Monday, April 15, 2013

Misframing Adam and evolution

I will comment on this post:

My starting point for how I handle this issue of Adam is twofold: (1) I accept the overwhelming scientific consensus concerning evolution, and (2) our considerable knowledge of  how ancient stories of origins functioned. These factors affect how we read the Adam story and they cannot be dismissed or marginalized.

From an exegetical standpoint, why would his belief in evolution affect how he reads Gen 2? Isn’t a major rationale of the grammatico-historical method to guard against anachronistic interpretations? Surely reinterpreting Gen 2 in light of evolution defies the outlook of the narrator and his target audience.

It strains credulity to think that, of all ancient peoples with origins stories, Israel alone escaped this story-telling mentality and gave us something approximating “history” or “science” in the modern sense.

i) This is unintentionally comical. Notice how he poses the question. Basically, he’s asking, what are the chances that Scripture beat the odds?

What this ignores is a little thing called divine inspiration. It was never a question of whether Israel would naturally resist cultural misconceptions.

Of course, Enns denies the inspiration of Scripture. My point is that he isn’t even considering the inspiration of Scripture for the sake of argument. He doesn’t bother to address the obvious counterargument to his objection. So his objection is a straw man.

The tensions between evolution and evangelicalism are real and cannot be “fixed” by simply “grafting” evolution onto evangelicalism. The two most common ways of doing that are by (1) making Adam and Eve into a pair of hominids chosen by God to be the “first,” and (2) making Adam and Eve a “gene pool” of the earliest hominid group, according to genetic studies.

Both of these options fail because they are ad hoc, i.e., made up to support a position once wishes to maintain. A more spiritually and intellectually satisfying way forward is to leave aside ad hoc explanations and take a more exploratory, dialogical approach to solving the issue.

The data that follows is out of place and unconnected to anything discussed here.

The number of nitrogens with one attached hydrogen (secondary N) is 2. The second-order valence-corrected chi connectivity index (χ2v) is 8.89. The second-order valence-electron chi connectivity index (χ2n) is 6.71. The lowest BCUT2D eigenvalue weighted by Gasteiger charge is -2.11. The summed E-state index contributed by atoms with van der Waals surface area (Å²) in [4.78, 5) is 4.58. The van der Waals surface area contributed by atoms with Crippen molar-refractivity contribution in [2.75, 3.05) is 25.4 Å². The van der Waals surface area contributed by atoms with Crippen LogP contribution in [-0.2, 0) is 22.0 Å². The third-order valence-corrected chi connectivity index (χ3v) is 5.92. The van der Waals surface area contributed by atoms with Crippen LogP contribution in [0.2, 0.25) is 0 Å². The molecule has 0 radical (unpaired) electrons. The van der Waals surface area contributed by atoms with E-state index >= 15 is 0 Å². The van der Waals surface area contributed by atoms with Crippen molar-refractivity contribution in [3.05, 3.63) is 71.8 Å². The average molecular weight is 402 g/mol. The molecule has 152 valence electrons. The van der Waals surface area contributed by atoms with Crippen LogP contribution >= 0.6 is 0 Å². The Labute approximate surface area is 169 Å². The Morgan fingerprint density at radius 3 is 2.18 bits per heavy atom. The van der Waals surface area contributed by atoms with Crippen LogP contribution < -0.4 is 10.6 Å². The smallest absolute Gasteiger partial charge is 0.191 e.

I agree with him. However, his own “Incarnational” model/Israel=Adam compromise is equally ad hoc.

Neither literalism nor inerrancy should be given the status of default positions of orthodoxy. They are themselves theories of how the Bible works that are as open to scrutiny as any.

As scholars like Warfield have documented, this is based on the self-witness of Scripture.

Inerrancy in particular has a difficult time accounting for how the Bible looks so “untended” and “misbehaved” by inerrantist standards.

That’s an odd statement. Does Scripture looks so “untended” and “misbehaved” by inerrantist standards. Enns is clearly judging the appearance of Scripture by his own standards, not inerrantist standards.

Speaking for myself, Scripture looks the way I’d expect an inspired communication to look which was revealed in the idioms of the receptor culture. What we call the organic theory of inspiration.

An incarnational model of Scripture, though hardly the last word, is a better way of accounting for how the Bible behaves than an inerrantist model…

Which D. A. Carson tore to shreds:

…(and C. S. Lewis wasn’t an inerrantist).

A red herring.

A well-rounded approach to addressing the Adam issue is the metaphor of a trialogue of three voices: historical context, canonical context, and Christian tradition. None of these voices is dominant or the judge over the others, including “Christian tradition.”

The historical context includes ancient origins stories that “calibrate” how Genesis and Paul should be read. The canonical context is three levels: exegetical, Old Testament, and New Testament, and each adds its own complex of issues to the discussion. Christian tradition refers to the various Christian iterations of the gospel, all of which are provisional, not the final word on the gospel. (Fleshing out the “trialogue” metaphor was probably the longest section of the paper and it brought in a lot of issues I discuss in my book.)

So the canonical context, which Enns defines as how Scripture itself understands the historicity of Adam, shouldn’t be dominant or the judge over the other two?

Two things were clear to me as the day progressed: (1) Evangelicalism has a number of big questions ahead of it for addressing evolution, and I am not sure the evangelical system is designed to move forward without a lot of soul searching and discomfort.

The Origin of Species was published in 1859. So, no, this is not ahead of us, but behind us. It’s not as if Bible-believing Christians haven’t addressed this issue before.

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